Saturday, June 3, 2023


May 14, 2015 by · Leave a Comment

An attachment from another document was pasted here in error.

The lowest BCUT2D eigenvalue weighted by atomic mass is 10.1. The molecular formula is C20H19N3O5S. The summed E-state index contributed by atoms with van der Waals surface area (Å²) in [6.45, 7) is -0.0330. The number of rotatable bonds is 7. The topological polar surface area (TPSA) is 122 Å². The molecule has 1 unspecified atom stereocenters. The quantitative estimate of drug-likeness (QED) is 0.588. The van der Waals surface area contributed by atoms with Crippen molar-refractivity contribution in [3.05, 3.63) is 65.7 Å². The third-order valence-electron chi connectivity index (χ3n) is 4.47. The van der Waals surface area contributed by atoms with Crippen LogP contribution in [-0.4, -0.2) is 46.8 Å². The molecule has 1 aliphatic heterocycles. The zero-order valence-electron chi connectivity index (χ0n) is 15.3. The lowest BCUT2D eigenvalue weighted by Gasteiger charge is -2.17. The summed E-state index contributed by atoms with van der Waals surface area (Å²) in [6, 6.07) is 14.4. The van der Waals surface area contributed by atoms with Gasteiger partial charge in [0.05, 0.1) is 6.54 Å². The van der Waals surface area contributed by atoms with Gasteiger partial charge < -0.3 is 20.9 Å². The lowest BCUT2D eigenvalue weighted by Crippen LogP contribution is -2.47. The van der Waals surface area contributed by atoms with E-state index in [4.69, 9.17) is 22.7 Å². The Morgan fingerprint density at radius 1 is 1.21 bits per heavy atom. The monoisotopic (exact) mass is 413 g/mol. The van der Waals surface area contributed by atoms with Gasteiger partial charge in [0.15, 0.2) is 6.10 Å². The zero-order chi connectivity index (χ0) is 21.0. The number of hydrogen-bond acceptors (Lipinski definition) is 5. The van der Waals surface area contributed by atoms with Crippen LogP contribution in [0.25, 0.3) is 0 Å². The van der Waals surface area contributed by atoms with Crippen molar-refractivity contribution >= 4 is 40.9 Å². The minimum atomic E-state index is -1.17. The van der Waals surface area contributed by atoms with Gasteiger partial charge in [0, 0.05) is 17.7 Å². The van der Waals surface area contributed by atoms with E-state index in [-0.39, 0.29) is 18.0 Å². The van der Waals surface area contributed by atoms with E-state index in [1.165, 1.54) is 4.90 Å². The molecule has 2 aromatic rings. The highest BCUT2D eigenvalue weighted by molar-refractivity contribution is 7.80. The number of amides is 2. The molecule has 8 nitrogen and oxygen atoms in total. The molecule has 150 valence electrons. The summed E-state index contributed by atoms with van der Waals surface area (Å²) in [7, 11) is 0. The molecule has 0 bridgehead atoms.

Director George Miller’s Mad Max: Fury Road roared off at a blazing world premiere at the Cannes Film Festival on Thursday, a day before its opening in the U.S. At a press screening, international critics cheered and applauded many of the most elaborate action scenes. (Unlike U.S. critics, overseas film writers tend to be unapologetic movie junkies who applaud the Cannes contenders as they enter the festival’s news conference auditorium and generally ask the most fawning questions). The fourth Mad Max movie — 12 years have passed since the third one, and Tom Hardy has taken over the title role from Mel Gibson — certainly lives up to its hype. It’s two hours of nearly non-stop fury as the audience is treated to — or battered by — a war between a handful of good guys and an army of bad ones. (Spoiler alert: in the end, the good guys win.) Hardy probably learned all of his lines in the movie in ten minutes; there’s hardly a scene of dialogue that lasts more than a few seconds. As Tim Grierson writes in the British trade publication Screen Daily: “For a while, Fury Road’s complete disinterest in screenwriting fundamentals feels liberating … But what feels liberating at first can become monotonous, and Fury Road starts to drag once the frenetic sameness of Miller’s strategy takes hold. If one utterly bravura action sequence is revelatory, four or five in the exact same style borders on overkill.” Likewise Peter Bradshaw in the Guardian describes the film as “extravagantly deranged, ear-splittingly cacophonous, and entirely over the top … [an] entirely demented film.” But their (minority) criticism will likely fly off the movie the way all manner of bombinating ammunition flies off the elaborate futuristic vehicles doing battle through the Namibian deserts carved by Fury Road. Robbie Collin in the London Telegraph refers to the movie as “nothing less than a Krakatoan eruption of craziness” — but in a good way. He goes on to write: “With its spare dialogue and dazzlingly choreographed and edited stunts, Miller’s film often feels like a great silent movie – albeit a very loud one.” Several critics take note of the absence of any real plot but quickly dismiss their own nitpicking. For example, Geoffrey Macnab in the London Independent comments: “Far more attention has been paid to creating the vision of Mad Max’s dystopian world that to finding a convincing story to tell about it. Then again, with such incessant and vivid action, there is very little time given us to worry about the creakiness in the plotting.” A.O. Scott in the New York Times, however, argues that plots need not depend on words. As he puts it, “A cut or a pan can explain or express much more than words. When Fury Road reaches for emotional grandeur it relies on the faces of its cast … When it wants to crack jokes, the movie reaches for quick, profane sight gags or elaborate feats of Newtonian improbability.” A few critics don’t even raise the issue. “This spectacularly great reboot” is the way Lou Lumenick refers to it in the New York Post. It is, he concludes, “the finest action film so far this century.”